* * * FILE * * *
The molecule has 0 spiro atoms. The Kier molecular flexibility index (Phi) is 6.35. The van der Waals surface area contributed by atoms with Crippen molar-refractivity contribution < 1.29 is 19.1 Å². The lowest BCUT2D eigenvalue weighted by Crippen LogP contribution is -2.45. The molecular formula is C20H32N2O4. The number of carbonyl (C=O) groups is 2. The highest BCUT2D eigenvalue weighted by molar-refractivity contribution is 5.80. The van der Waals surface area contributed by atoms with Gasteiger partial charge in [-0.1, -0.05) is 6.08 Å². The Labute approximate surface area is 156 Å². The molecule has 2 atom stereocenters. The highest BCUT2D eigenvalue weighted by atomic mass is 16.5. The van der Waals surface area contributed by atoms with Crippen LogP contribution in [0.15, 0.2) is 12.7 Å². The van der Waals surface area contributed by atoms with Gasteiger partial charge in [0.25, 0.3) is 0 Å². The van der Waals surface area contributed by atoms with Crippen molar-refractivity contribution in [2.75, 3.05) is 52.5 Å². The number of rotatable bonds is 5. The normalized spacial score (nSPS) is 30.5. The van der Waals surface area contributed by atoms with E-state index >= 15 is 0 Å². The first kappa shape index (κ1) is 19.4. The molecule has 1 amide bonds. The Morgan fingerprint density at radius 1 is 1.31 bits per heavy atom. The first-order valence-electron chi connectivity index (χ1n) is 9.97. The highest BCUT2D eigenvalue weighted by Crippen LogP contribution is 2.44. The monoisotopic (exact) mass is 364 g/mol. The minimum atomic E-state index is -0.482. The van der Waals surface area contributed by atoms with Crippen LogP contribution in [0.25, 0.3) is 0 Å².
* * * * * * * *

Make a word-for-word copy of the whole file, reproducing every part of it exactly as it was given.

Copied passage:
The molecule has 0 spiro atoms. The Kier molecular flexibility index (Phi) is 6.35. The van der Waals surface area contributed by atoms with Crippen molar-refractivity contribution < 1.29 is 19.1 Å². The lowest BCUT2D eigenvalue weighted by Crippen LogP contribution is -2.45. The molecular formula is C20H32N2O4. The number of carbonyl (C=O) groups is 2. The highest BCUT2D eigenvalue weighted by molar-refractivity contribution is 5.80. The van der Waals surface area contributed by atoms with Gasteiger partial charge in [-0.1, -0.05) is 6.08 Å². The Labute approximate surface area is 156 Å². The molecule has 2 atom stereocenters. The highest BCUT2D eigenvalue weighted by atomic mass is 16.5. The van der Waals surface area contributed by atoms with Crippen LogP contribution in [0.15, 0.2) is 12.7 Å². The van der Waals surface area contributed by atoms with Gasteiger partial charge in [0.25, 0.3) is 0 Å². The van der Waals surface area contributed by atoms with Crippen molar-refractivity contribution in [2.75, 3.05) is 52.5 Å². The number of rotatable bonds is 5. The normalized spacial score (nSPS) is 30.5. The van der Waals surface area contributed by atoms with E-state index >= 15 is 0 Å². The first kappa shape index (κ1) is 19.4. The molecule has 1 amide bonds. The Morgan fingerprint density at radius 1 is 1.31 bits per heavy atom. The first-order valence-electron chi connectivity index (χ1n) is 9.97. The highest BCUT2D eigenvalue weighted by Crippen LogP contribution is 2.44. The monoisotopic (exact) mass is 364 g/mol. The minimum atomic E-state index is -0.482. The van der Waals surface area contributed by atoms with Crippen LogP contribution in [0.25, 0.3) is 0 Å².